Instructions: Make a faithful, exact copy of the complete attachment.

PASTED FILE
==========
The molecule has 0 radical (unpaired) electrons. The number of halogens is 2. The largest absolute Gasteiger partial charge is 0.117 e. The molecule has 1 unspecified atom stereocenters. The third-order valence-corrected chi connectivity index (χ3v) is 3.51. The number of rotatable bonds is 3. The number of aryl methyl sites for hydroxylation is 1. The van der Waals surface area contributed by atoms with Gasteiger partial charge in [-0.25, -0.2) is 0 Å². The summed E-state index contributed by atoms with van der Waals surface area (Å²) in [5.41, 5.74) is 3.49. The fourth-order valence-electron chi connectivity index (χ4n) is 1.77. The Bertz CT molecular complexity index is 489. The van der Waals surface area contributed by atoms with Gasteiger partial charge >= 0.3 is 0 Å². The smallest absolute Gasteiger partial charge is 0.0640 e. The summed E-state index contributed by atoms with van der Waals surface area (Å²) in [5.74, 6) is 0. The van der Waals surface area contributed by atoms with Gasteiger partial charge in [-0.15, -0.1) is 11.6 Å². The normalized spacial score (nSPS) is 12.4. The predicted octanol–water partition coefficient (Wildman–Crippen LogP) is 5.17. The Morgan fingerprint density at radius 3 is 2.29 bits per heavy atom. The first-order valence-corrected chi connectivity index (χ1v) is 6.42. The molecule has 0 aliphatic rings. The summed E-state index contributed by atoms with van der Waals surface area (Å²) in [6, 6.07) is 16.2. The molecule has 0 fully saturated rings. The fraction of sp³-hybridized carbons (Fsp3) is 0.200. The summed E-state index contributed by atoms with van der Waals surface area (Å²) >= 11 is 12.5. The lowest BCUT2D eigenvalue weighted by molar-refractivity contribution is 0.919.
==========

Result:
The molecule has 0 radical (unpaired) electrons. The number of halogens is 2. The largest absolute Gasteiger partial charge is 0.117 e. The molecule has 1 unspecified atom stereocenters. The third-order valence-corrected chi connectivity index (χ3v) is 3.51. The number of rotatable bonds is 3. The number of aryl methyl sites for hydroxylation is 1. The van der Waals surface area contributed by atoms with Gasteiger partial charge in [-0.25, -0.2) is 0 Å². The summed E-state index contributed by atoms with van der Waals surface area (Å²) in [5.41, 5.74) is 3.49. The fourth-order valence-electron chi connectivity index (χ4n) is 1.77. The Bertz CT molecular complexity index is 489. The van der Waals surface area contributed by atoms with Gasteiger partial charge >= 0.3 is 0 Å². The smallest absolute Gasteiger partial charge is 0.0640 e. The summed E-state index contributed by atoms with van der Waals surface area (Å²) in [5.74, 6) is 0. The van der Waals surface area contributed by atoms with Gasteiger partial charge in [-0.15, -0.1) is 11.6 Å². The normalized spacial score (nSPS) is 12.4. The predicted octanol–water partition coefficient (Wildman–Crippen LogP) is 5.17. The Morgan fingerprint density at radius 3 is 2.29 bits per heavy atom. The first-order valence-corrected chi connectivity index (χ1v) is 6.42. The molecule has 0 aliphatic rings. The summed E-state index contributed by atoms with van der Waals surface area (Å²) in [6, 6.07) is 16.2. The molecule has 0 fully saturated rings. The fraction of sp³-hybridized carbons (Fsp3) is 0.200. The summed E-state index contributed by atoms with van der Waals surface area (Å²) >= 11 is 12.5. The lowest BCUT2D eigenvalue weighted by molar-refractivity contribution is 0.919.